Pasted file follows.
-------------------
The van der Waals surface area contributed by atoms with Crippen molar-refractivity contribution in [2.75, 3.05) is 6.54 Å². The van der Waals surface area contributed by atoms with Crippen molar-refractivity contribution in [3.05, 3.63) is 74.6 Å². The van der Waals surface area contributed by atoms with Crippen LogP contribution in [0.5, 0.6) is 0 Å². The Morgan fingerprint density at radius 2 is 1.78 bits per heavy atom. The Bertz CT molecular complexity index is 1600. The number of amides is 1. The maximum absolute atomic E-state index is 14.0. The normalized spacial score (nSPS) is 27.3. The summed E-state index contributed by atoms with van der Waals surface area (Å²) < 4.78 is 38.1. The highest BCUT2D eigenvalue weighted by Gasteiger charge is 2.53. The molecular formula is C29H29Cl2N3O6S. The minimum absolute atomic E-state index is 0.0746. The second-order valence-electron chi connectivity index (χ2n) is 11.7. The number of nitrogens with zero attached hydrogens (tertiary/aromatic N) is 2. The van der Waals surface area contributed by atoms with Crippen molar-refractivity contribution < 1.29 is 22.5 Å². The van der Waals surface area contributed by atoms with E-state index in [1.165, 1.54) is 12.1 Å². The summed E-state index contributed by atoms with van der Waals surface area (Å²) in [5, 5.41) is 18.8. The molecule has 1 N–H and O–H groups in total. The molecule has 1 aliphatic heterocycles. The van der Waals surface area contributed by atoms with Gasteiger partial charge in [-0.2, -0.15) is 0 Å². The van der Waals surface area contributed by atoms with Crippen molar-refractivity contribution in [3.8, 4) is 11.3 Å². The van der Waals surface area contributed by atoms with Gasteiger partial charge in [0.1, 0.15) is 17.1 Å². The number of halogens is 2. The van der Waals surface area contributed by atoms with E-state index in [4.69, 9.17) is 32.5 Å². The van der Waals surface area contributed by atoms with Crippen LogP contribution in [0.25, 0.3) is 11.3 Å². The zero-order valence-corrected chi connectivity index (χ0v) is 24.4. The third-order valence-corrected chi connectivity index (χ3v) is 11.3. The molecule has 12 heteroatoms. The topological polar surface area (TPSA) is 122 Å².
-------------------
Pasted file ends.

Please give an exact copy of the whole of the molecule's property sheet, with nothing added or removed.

The van der Waals surface area contributed by atoms with Crippen molar-refractivity contribution in [2.75, 3.05) is 6.54 Å². The van der Waals surface area contributed by atoms with Crippen molar-refractivity contribution in [3.05, 3.63) is 74.6 Å². The van der Waals surface area contributed by atoms with Crippen LogP contribution in [0.5, 0.6) is 0 Å². The Morgan fingerprint density at radius 2 is 1.78 bits per heavy atom. The Bertz CT molecular complexity index is 1600. The number of amides is 1. The maximum absolute atomic E-state index is 14.0. The normalized spacial score (nSPS) is 27.3. The summed E-state index contributed by atoms with van der Waals surface area (Å²) < 4.78 is 38.1. The highest BCUT2D eigenvalue weighted by Gasteiger charge is 2.53. The molecular formula is C29H29Cl2N3O6S. The minimum absolute atomic E-state index is 0.0746. The second-order valence-electron chi connectivity index (χ2n) is 11.7. The number of nitrogens with zero attached hydrogens (tertiary/aromatic N) is 2. The van der Waals surface area contributed by atoms with Crippen molar-refractivity contribution < 1.29 is 22.5 Å². The van der Waals surface area contributed by atoms with E-state index in [1.165, 1.54) is 12.1 Å². The summed E-state index contributed by atoms with van der Waals surface area (Å²) in [5, 5.41) is 18.8. The molecule has 1 N–H and O–H groups in total. The molecule has 1 aliphatic heterocycles. The van der Waals surface area contributed by atoms with Gasteiger partial charge in [-0.2, -0.15) is 0 Å². The van der Waals surface area contributed by atoms with Crippen molar-refractivity contribution in [3.8, 4) is 11.3 Å². The van der Waals surface area contributed by atoms with Gasteiger partial charge in [0.1, 0.15) is 17.1 Å². The number of halogens is 2. The van der Waals surface area contributed by atoms with E-state index in [4.69, 9.17) is 32.5 Å². The van der Waals surface area contributed by atoms with Crippen LogP contribution in [0.25, 0.3) is 11.3 Å². The zero-order valence-corrected chi connectivity index (χ0v) is 24.4. The third-order valence-corrected chi connectivity index (χ3v) is 11.3. The molecule has 12 heteroatoms. The topological polar surface area (TPSA) is 122 Å².